Korg Wavedrum Review

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FIG. 1: With a real drumhead and an impressive assortment of onboard sounds, the Korg Wavedrum plays equally well using hands, sticks, mallets, or brushes.

Although Korg''s original Wavedrum sold poorly after its launch in 1994, it quickly gained a mystique that''s often inevitable with expensive, rare, and unusual instruments. Retailing for $2,499, it was a true electro-acoustic drum that responded to mechanical vibrations that resulted when you played it. The Wavedrum''s onboard DSP-generated synthesis included physical modeling, making it the first and only instrument of its kind. It responded to a drummer''s performance technique with much greater nuance than would have ever been possible with completely digital instruments.

Armed with numerous technological advances and design innovations, Korg more recently introduced a new and much improved Wavedrum. Like its predecessor, the new Wavedrum lets you play it with sticks, mallets, brushes, hands, or fingers. You can damp the head manually or apply pressure to change its pitch, just like an acoustic drum. Compared with the original, though, this year''s Wavedrum ($599) is considerably less expensive and, in most ways, considerably more versatile.

More than anything else, the Wavedrum resembles an elaborate practice pad (see Fig. 1). You can play it in your lap (it weighs less than 4.5 pounds), on any flat surface, or mounted on a snare stand. Its bottom housing is made of tough, rigid plastic, and the top rim is made of powder-coated aluminum. Five tuning pegs around its perimeter let you adjust the tension on its standard 10-inch-diameter drumhead using the included drum key. Coarse ridges on the left and right sides invite you to scrape them with a drumstick to simulate guiro, cabasa, and similar percussion. At the top, Volume and Value knobs flank six buttons, seven red LEDs, and a three-character LED just behind a prominent raised nameplate.

Behind the controls and recessed under the top edge are the Power button, unbalanced ¼-inch outputs, a minijack for headphones, another for an iPod, and a connector for the included wall-wart power supply (see Fig. 2). The Wavedrum supports neither MIDI nor USB, so it has no data ports.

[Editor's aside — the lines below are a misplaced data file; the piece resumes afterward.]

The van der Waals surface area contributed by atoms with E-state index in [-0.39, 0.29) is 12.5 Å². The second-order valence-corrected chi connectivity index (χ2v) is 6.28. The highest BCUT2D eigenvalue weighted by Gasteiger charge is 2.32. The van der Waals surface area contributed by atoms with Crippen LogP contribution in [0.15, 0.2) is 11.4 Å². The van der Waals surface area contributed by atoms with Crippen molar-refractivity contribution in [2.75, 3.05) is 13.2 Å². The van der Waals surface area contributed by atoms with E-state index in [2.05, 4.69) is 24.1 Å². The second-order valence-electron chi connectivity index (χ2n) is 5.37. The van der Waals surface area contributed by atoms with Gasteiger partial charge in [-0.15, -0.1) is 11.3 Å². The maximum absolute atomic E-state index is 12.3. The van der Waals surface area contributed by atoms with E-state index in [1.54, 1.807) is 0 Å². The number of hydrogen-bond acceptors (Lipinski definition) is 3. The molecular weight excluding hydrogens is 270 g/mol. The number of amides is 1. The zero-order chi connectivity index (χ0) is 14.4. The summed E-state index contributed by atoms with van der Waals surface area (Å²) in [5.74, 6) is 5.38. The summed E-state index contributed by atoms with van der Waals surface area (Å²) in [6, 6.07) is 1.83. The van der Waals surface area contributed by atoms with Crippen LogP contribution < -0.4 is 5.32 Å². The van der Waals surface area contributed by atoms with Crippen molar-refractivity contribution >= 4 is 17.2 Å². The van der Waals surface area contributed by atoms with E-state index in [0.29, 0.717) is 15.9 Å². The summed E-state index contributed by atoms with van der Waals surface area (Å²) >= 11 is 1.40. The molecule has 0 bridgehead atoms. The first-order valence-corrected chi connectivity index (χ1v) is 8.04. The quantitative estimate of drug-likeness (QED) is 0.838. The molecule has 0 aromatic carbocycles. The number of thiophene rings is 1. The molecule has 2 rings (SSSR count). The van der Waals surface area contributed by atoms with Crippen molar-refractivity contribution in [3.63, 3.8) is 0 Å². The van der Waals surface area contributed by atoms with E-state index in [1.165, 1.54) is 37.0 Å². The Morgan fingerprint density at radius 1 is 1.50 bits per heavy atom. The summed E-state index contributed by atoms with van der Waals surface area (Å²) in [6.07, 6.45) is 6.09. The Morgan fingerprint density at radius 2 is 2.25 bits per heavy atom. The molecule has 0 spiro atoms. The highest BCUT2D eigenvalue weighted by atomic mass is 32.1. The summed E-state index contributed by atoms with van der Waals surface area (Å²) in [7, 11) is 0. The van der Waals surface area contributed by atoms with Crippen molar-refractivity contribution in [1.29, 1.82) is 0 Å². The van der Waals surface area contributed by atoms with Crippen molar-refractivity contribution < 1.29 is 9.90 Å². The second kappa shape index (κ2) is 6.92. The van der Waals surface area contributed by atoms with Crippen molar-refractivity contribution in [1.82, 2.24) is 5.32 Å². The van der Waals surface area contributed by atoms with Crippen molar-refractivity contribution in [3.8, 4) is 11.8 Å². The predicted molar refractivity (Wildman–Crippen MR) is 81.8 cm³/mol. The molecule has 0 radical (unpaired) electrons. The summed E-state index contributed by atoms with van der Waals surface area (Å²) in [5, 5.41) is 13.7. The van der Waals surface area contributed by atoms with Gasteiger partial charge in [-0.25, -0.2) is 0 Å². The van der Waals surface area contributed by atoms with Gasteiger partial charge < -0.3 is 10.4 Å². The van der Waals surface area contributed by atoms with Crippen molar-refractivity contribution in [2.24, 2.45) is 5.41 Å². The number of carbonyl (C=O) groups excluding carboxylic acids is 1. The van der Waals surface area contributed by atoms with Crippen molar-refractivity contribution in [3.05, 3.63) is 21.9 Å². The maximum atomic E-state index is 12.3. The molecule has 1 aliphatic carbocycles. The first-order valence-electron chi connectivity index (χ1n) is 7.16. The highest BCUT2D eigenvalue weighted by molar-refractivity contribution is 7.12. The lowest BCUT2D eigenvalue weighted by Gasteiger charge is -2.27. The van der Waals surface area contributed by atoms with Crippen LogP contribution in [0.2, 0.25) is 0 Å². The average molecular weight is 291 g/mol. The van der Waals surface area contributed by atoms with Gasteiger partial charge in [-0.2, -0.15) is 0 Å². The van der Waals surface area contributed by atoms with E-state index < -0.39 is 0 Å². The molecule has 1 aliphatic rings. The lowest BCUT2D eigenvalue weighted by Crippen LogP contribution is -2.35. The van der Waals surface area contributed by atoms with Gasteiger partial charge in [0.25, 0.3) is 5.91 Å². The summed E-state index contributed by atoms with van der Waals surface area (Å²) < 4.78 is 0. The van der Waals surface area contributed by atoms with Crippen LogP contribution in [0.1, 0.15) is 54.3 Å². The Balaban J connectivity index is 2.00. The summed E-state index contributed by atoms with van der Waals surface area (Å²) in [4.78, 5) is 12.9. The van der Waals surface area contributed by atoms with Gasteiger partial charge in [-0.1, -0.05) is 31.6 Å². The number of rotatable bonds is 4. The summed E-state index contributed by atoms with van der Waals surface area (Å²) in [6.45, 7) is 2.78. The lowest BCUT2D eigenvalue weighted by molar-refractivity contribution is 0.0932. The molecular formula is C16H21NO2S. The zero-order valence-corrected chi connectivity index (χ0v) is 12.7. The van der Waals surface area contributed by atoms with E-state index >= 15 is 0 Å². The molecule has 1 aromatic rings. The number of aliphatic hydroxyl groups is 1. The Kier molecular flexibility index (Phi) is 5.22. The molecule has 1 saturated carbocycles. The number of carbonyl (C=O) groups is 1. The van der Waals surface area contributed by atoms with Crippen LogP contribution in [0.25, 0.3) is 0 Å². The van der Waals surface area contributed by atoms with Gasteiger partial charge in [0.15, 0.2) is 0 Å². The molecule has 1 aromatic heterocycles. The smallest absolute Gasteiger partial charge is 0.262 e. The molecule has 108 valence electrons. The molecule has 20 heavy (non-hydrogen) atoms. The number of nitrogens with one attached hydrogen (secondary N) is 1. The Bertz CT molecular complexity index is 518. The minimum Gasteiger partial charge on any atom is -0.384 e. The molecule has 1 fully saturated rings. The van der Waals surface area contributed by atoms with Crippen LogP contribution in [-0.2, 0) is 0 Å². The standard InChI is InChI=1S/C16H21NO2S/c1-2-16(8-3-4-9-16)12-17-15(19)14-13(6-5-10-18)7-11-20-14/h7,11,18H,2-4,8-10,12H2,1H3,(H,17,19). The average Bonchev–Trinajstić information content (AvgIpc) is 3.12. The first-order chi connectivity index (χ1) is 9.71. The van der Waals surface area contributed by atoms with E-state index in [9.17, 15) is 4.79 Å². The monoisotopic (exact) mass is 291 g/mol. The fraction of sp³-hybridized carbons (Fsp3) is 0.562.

When I first turned on the Wavedrum, I was surprised that its audio output level was so low, especially for an instrument that makes significant physical noise when you strike it. Korg''s explanation is that the Wavedrum''s dynamic range is so great that you''d otherwise easily clip the output. Still, I''d gladly sacrifice dynamics for a hotter signal; the ideal solution would be an internal compressor or at least a limiter. A one-off sheet accompanying the owner''s manual explains the procedure for doubling its output level, but even that wasn''t as loud as most electronic instruments, so I returned the setting to its default and routed the outputs through a stereo preamp. A guitar amp works well, too—especially one with two inputs.

Inside the Wavedrum are two sensors for the head—one that responds to hits and another that responds to pressure—and a second pair for the left and right sides of the rim. The rim sensors are independent of the others and allow you to trigger a completely different sound. The sensors pick up the details of your performance, including striking, thumping, rubbing, scratching, and pressing down on the head. Owing to its rigid nature, playing the rim is less nuanced than playing the head, changing only loudness, pitch, or velocity, depending on how hard you hit it.

Because the Wavedrum makes noise when you play it—even when it''s turned off, as any drum does—its acoustics can compete with the synthesized sound emanating from within, especially when the volume is turned down and you select a patch that sounds nothing like a traditional drum. If the amplified sound isn''t loud enough, it''s easy to drown it out with the sounds of striking the Wavedrum. This isn''t a problem when recording, of course, as you''ll hear only the output signal on playback.

I''d like to see an expression-pedal input in future versions. The original model had this feature, and I can''t imagine it would have significantly raised the current Wavedrum''s cost. A pedal would be dynamite for changing pitch as you played rolls with both hands, for example, or varying effects depth in real time.

Because it isn''t a MIDI instrument, you must actually play the Wavedrum to get anything out of it. You can''t cobble together a sequence and then trigger it like a MIDI drum module. The only way to capture your performance is to record its audio output. That''s less of an issue than it used to be because editing audio has become almost as easy as editing MIDI data.

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FIG. 2: The Wavedrum''s back panel hosts all its connections to the outside world, all of them analog.